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New study on mammoth teeth shows the Columbian mammoth evolved from the Eurasian steppe mammoth some 1.5 million years ago.
New research shows the Columbian mammoth evolved directly from the Eurasian steppe mammoth, as the species made its way from Asia to North America some 1.5 million years ago. Research led by the Natural History Museum and published in Science today suggests that the steppe and Columbian mammoths are virtually the same species.
Columbian mammoths were thought to have evolved in North America from southern mammoths, the original Eurasian species that roamed our planet 2.5-1.0 million years ago. Yet it appears the southern mammoth never reached North America. The Columbian mammoth arrived there 'ready-made' having attained all its key features in eastern Asia. Later interbreeding with populations of immigrant woolly mammoths helps explain North America's remarkable variety of late ice age mammoth fossils.
Lead author Professor Adrian Lister, fossil mammal researcher at the Natural History Museum says: 'Mammoths are an excellent example of how environmental change shapes the origins and diversity of species on our planet over time. This study shows the value of fossil collections in helping us understand the diversity of life, hand-in-hand with genetic evidence.'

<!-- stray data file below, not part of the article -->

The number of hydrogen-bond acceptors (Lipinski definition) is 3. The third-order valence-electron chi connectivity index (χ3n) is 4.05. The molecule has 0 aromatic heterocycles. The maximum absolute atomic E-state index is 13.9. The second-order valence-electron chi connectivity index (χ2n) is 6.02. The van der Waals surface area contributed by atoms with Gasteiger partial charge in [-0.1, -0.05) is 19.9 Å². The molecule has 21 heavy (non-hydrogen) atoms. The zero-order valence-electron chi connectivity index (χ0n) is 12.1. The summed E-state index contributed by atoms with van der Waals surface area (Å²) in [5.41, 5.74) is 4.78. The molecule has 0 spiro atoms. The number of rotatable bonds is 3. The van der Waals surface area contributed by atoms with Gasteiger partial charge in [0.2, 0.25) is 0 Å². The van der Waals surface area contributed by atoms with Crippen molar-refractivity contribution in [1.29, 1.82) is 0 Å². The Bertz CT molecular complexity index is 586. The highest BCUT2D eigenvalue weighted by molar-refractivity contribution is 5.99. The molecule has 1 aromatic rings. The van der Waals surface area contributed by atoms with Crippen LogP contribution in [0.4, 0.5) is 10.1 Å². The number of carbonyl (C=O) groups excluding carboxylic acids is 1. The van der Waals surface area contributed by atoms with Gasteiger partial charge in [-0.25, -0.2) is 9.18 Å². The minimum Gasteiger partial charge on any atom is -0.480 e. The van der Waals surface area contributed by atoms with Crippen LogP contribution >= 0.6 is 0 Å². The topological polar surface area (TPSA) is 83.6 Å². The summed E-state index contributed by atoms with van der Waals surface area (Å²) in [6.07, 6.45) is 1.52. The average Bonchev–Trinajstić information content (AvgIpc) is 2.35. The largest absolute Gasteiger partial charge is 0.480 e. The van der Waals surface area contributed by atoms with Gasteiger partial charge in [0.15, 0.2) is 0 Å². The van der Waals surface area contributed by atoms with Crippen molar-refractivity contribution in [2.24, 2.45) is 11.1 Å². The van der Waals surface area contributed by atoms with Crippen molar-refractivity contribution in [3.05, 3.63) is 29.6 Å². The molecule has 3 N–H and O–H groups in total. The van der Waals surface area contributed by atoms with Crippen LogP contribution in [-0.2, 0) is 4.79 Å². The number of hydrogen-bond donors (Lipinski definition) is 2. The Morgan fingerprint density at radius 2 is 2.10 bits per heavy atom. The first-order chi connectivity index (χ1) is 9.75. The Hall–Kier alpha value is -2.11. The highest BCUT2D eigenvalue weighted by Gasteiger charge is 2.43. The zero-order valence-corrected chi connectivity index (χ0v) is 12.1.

'Until now, we thought North American mammoth evolution and adaptation ran separately from other continents. This research shows that mammoth evolution is a lot more complex and surprising.'
The scientists used over 600 fossils of the upper and lower teeth belonging to the southern, steppe, columbian and the woolly mammoth. These fossils, from the Museum's collection and other international museum collections were used to study the differences in molar and skull structure amongst species.
Using cutting-edge micro-CT scanning at the Museum, the scientists mapped the changing appearance of a tooth through life. They reinterpreted many American fossils previously identified as southern mammoth as worn molars of Columbian mammoth. Molars of southern mammoth have low crowns and fewer enamel ridges, but those of other species can be mistaken for them when worn down through the animal's life. Many southern mammoth fossils in museums will need relabelling as either steppe or Columbian species.
Mammoths evolved significantly after arriving in Eurasia from Africa around three million years ago, with the shape of their teeth and skulls adapting to grazing the increasingly open habitats of the Pleistocene. Although this pattern has been well documented for Eurasia, the evolution of North American mammoth fossils had been much less clear.
The woolly mammoth evolved later than the Columbian mammoth in the same Beringian region linking North America and Asia. It then spread into Europe and North America, leading to a diversity of mammoth types as it encountered remaining groups of the steppe and Columbian species. This shows how interbreeding, or hybridisation, causes species boundaries to shift through time and generates further diversity.
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